Treatment Expertise

Pulmonary Care

A Team Approach To Healthy Breathing

Pulmonary care is administered by interdisciplinary teams that often include a physician to coordinate care; a respiratory therapist to provide consultation; physical and occupational therapists focused on exercise, ambulation, breathing retraining and independent living skills; social services and discharge planning; and dietary services.

ADL Kitchen

ADL Kitchen

The Activities of Daily Living (ADL) kitchen area allows patients to practice instrumental tasks related to meal preparation and cooking.

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ADL Laundry

ADL Laundry

The simulated laundry area allows patients to practice the tasks associated with laundry to enhance independence when at home.

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Lifefitness

Lifefitness

The Lifefitness system uses an advanced pulley system to isolate muscle groups for strengthening the upper body and range of motion. The machine can accommodate patients of all sizes and abilities.

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Mat Exercise

Mat Exercise / Transfers

The mat surface is used to practice safe transfers, functional bed mobility, stretching, range of motion and other manual techniques.

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NuStep

NuStep

The NuStep helps with upper and lower body strength, range of motion and endurance for a wide variety of patients. The patient is in a seated position and uses a smooth stepping motion. It provide both upper and lower body motion work for all the major musicle groups. It helps the patient burn calories, buildng strength and improve their overall cardiovascular fitness.

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Omnicycle

Omnicycle

This unique cycling systems offers motor-assisted exercise options for upper and lower extremities. The omnicycle automatically "senses" to what degree the patient is able to exercise independently and provides powered assistance as needed to accommodate the individual's physical limitations.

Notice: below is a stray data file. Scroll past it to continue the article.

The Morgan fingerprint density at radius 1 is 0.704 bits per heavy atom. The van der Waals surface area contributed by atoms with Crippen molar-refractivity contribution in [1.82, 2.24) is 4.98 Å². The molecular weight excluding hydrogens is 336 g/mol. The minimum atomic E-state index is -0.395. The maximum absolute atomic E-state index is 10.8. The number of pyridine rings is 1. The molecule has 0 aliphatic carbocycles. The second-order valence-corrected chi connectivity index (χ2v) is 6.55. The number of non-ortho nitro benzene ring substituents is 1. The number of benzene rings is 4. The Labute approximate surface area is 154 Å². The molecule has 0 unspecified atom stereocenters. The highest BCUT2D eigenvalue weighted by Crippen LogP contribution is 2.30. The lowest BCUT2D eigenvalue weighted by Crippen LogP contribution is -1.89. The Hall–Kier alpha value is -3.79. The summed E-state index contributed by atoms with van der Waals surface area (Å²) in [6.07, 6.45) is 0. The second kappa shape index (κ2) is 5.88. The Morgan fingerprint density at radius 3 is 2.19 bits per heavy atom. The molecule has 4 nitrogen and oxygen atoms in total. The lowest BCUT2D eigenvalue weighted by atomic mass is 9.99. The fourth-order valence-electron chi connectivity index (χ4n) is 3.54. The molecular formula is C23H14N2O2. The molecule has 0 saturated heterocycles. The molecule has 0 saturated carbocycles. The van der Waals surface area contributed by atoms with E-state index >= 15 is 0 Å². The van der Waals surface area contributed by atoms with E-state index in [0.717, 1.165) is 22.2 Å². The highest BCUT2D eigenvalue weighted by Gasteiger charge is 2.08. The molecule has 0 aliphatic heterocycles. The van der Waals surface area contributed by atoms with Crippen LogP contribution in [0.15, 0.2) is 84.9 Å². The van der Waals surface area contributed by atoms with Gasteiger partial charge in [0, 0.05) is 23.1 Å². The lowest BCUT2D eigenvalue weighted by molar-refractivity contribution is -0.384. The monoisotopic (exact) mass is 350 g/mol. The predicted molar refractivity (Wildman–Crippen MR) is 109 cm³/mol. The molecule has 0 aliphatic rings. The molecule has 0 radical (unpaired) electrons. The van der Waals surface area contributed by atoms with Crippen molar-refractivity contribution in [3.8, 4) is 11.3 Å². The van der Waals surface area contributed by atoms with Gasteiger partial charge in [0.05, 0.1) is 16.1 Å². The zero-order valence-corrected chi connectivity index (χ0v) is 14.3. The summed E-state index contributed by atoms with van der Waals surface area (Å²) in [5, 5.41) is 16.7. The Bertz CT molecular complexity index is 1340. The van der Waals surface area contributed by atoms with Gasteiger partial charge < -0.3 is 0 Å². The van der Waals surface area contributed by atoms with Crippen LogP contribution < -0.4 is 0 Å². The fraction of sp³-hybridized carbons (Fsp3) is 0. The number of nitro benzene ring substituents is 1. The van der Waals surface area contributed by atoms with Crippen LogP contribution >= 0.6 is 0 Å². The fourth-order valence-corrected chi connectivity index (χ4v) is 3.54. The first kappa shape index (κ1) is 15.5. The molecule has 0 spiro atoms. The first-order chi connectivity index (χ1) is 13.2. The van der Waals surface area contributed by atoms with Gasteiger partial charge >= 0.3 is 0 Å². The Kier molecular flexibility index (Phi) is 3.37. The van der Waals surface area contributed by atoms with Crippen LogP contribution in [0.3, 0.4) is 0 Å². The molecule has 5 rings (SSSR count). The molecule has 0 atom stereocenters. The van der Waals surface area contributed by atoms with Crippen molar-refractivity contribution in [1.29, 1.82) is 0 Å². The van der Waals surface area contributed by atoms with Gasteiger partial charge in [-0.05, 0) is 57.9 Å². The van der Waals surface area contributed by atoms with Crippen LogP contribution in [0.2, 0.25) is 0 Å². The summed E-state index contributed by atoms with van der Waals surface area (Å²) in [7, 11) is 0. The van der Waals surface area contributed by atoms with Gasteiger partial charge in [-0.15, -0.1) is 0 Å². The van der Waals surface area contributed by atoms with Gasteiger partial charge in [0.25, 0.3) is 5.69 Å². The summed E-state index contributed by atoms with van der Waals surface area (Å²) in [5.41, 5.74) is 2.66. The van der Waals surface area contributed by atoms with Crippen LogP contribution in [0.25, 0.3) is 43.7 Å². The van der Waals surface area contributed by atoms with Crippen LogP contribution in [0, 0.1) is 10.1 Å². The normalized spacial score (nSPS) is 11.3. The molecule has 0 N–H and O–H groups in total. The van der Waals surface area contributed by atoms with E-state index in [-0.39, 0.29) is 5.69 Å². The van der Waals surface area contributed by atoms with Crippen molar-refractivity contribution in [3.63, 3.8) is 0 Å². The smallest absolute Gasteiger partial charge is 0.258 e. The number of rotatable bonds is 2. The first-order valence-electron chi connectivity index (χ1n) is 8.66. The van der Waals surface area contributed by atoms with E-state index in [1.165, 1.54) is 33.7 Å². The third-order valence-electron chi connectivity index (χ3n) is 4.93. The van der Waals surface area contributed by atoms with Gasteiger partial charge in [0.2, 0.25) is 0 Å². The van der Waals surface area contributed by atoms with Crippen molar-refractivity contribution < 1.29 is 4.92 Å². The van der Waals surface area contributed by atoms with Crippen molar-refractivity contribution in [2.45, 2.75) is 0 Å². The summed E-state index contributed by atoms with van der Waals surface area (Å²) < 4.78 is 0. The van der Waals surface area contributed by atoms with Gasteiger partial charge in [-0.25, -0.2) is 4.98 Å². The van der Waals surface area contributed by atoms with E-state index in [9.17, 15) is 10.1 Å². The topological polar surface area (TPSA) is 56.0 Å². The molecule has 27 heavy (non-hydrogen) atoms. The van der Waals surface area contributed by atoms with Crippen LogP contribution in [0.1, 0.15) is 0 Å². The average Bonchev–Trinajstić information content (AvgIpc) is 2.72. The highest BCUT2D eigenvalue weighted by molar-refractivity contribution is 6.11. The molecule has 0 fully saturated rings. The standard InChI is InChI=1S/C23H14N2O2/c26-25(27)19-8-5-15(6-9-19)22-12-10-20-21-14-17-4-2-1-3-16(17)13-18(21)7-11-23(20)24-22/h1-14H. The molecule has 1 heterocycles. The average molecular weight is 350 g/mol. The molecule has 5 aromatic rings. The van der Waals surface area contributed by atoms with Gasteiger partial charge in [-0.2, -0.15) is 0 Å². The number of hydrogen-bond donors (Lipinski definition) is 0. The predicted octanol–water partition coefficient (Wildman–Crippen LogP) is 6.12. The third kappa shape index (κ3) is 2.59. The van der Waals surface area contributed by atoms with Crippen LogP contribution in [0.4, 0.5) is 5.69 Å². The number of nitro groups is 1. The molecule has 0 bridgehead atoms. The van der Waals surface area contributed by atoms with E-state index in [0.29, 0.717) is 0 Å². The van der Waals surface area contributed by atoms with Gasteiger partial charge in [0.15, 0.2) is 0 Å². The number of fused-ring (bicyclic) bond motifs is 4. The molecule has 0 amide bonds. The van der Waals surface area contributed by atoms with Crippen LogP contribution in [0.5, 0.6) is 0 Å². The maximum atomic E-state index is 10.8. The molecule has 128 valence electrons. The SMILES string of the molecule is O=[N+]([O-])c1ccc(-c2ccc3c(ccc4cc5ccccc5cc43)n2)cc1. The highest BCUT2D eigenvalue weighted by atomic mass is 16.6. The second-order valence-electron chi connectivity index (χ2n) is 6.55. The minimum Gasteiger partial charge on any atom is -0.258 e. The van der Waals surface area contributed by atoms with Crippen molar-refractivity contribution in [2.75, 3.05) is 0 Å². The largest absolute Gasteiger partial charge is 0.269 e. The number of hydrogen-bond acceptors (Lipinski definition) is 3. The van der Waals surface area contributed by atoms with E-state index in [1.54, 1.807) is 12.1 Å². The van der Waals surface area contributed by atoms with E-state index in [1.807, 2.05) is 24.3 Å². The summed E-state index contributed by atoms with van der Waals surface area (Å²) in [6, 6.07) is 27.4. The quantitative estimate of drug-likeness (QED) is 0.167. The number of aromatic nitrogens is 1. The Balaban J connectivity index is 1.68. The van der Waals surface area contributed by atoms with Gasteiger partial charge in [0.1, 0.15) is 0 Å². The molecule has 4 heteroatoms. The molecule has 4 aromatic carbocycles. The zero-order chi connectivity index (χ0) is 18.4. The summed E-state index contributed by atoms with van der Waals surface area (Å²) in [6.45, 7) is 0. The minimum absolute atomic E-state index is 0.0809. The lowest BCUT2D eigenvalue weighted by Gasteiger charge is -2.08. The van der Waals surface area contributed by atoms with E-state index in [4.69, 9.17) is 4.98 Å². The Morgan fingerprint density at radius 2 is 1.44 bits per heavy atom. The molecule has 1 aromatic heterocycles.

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OmniVR
OmniVR

OmniVR

OmniVR uses movements in 3-dimension space to create an interactive experience, similar to popular video games. Patients using OmniVR might be working on muscle weakness, poor balance, difficulty walking or sitting upright, loss of flexibility or movement, endurance or cognitive deficits.

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Outdoor Path

Outdoor Path

Our therapy team uses a realistic environment to allow patients to work on obstacles they may face in the community, including the various surfaces and inclines they may encounter.

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Parallel bars

Parallel bars

The parallel bars offer arm support to assist with walking for short distances. Generally used for pre-gait (walking) and early gait activities, it prepares patients for safe and effective walking by addressing sit to stand skills, balance, weight shifting and development of correct gait patterns.

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Stairs

Stairs

Stair training simulates the steps at home and in the community, allowing for practice before discharge. The Dynamic Stair Trainer has adjustable stair heights so that patients recovering from orthopedic injuries or stroke can gradually use steps.

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Speech
Speech

Speech

Language Pathology Therapy services are delivered to address the needs of patients in the areas of speech production, language comprehension, language expression, cognition and swallowing.

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Synchrony

Synchrony

The Synchrony Dysphagia Solutions Program uses biofeedback to help patients to "see" the swallow and aids the speech therapist in treatment of swallowing disorders.

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Treadmill

Treadmill

Using the treadmill provides varying levels of cadence, endurance and leg strength.

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TUG

TUG

Timed Up and Go is used to assess a patient's mobility.

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Types Of Pulmonary Therapy